Systems science can provide guidance in capturing the complementary approaches to healthcare, says Jan van der Greef.
Various cultures have developed their own philosophies of science and, consequently, practices in medicine. The twentieth century has seemed to vindicate the Western approach, bringing huge advances in our understanding of physiology and biochemistry. This knowledge has fuelled the development of medicines and vaccines against countless diseases that had once wreaked havoc on humanity.
But in recent decades, the Western model has hit some turbulence. In particular, the concept of 'one disease — one target — one-size-fits-all' is shifting towards more personalized medicine tailored to individual patients, including the use of multiple therapeutic agents and the consideration of nutritional, psychological and lifestyle factors when deciding the best course of treatment. This shift in strategy has been most obvious in the prevention and management of chronic diseases such as diabetes and cardiovascular disease. The intellectual underpinnings for such a transition in medical practice are being laid in the discipline of systems science — and systems biology in the biomedical domain.
Systems science aims to understand both the connectivity and interdependency of individual components within a dynamic and non-linear system, as well as the properties that emerge at certain organizational levels. The relation to medicine is clear. Systems biology is particularly useful when it comes to describing homeostasis — the regulation of a system's internal environment to maintain a stable condition. In turn, the ability to cope with changing environments and stress is encompassed in the principle of allostasis — the physiological or behavioural changes required to stabilize the biological system.
The concepts and practices of systems biology align very closely with those of traditional Asian medicine. Consider the very idea of 'health'. The current World Health Organization definition of the term is based on a 1948 consensus: “A state of complete physical, mental and social well-being and not merely the absence of disease or infirmity.” However, an emerging concept of health in the scientific literature describes an ability to adapt and self-manage in the face of social, physical and emotional challenges1. This perspective has, of course, long been central to the concept of health in traditional Chinese medicine (TCM), which further includes spiritual fulfilment and a sense of individual well-being.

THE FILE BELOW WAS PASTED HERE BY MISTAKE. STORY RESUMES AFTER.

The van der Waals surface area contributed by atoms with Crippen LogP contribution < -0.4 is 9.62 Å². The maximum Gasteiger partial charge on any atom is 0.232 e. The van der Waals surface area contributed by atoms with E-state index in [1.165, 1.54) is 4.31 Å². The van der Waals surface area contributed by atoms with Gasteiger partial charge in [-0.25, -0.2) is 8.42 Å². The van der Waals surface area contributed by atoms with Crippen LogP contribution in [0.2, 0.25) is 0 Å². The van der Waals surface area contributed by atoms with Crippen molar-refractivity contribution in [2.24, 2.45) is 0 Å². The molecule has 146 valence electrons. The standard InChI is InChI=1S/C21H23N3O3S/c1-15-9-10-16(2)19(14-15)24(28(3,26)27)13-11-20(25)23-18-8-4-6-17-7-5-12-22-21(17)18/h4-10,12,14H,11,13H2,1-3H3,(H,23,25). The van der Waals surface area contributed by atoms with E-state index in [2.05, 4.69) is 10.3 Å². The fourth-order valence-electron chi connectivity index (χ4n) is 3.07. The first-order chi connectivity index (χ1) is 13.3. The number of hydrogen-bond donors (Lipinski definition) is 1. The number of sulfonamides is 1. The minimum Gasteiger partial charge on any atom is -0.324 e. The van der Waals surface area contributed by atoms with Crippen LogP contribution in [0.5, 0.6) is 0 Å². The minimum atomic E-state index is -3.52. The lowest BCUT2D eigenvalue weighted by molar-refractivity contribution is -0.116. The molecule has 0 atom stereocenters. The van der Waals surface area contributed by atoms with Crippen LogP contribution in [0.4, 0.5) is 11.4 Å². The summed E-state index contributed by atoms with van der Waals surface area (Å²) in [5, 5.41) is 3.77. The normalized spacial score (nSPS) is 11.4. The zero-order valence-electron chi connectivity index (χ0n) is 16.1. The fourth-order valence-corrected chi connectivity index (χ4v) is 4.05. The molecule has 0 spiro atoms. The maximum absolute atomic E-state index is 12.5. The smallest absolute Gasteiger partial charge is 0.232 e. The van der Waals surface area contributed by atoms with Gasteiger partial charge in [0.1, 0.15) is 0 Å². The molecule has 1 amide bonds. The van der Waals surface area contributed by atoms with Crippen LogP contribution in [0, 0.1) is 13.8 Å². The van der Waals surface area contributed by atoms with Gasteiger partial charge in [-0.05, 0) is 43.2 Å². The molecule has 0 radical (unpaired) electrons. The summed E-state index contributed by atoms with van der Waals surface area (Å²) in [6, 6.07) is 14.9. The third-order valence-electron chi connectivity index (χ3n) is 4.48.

TCM is descriptive and phenomenological — it typically diagnoses patients using concepts based on the relationship between signs and symptoms, obtained through questioning, listening, palpation, visual inspection and smelling. In contrast, Western-style, modern medicine has mainly used single biomarkers to describe disease states, for example diagnosing type 2 diabetes by measuring glucose levels. But there is a growing realization in the West that single biomarkers are not enough. A better approach is to look at patterns of biomarker responses to a challenge. These data will provide insight into the resilience of allostatic mechanisms, and hence into a person's health, an approach not unlike the tenets of TCM.
In addition to giving Western medicine a basis for adopting some concepts of TCM, systems biology is also pushing the convergence from the other direction. Increasingly, TCM uses modern biochemical measurements and tools to refine or augment diagnostic descriptions. This is starting to facilitate the translation of TCM concepts into Western concepts based on biochemical, pathway or regulatory processes.
For instance, take diagnosis: the Sino-Dutch Centre for Preventive and Personalized Medicine in Zeist, the Netherlands, has conducted several studies that attempt to unify Eastern and Western diagnostic principles. In one such study of rheumatoid arthritis patients, selected according to Western (American College of Rheumatology) guidelines, TCM practitioners categorized patients into 'heat' or 'cold' pattern — based on the results of a questionnaire concerning joint issues, level and quality of pain, response to weather, and other symptoms such as fever and thirst, as well as the results of a tongue and pulse inspection. A systems biology investigation of the two groups found statistically significant differences between them in the expression of genes related to apoptosis and metabolite profiles2.
Systems biology can also provide insight into the multi-target pharmacology of herbal formulae. A metabolomic study investigated changes in lipid levels in transgenic mice with mild hypercholesterolaemia given either a herbal concoction or a known drug (for example, rimonabant, atorvastatin or niacin). The study found that the herbal formula caused decreases in plasma cholesterol and triglycerides, and increases in high-density lipoprotein. How the herbal formula does this should help researchers pinpoint novel ways to treat metabolic disorders, especially those related to lifestyle3.
These early systems biology investigations suggest that the TCM method of qualitative subtyping could be of use in deciding the course of treatment for patients in modern medicine4, and provide momentum for the move towards personalized medicine. Furthermore the concept of health promotion alongside disease management will help to improve the current system of healthcare.
Huber, M. et al. Br. Med. J. 343, d4163 (2011).
van Wietmarschen, H. et al. J. Clin. Rheumatol. 15, 330–337 (2009).
Wei, H. et al. PLoS One (in press).
Li, S. et al. IET Syst. Biol. 1, 51–60 (2007).
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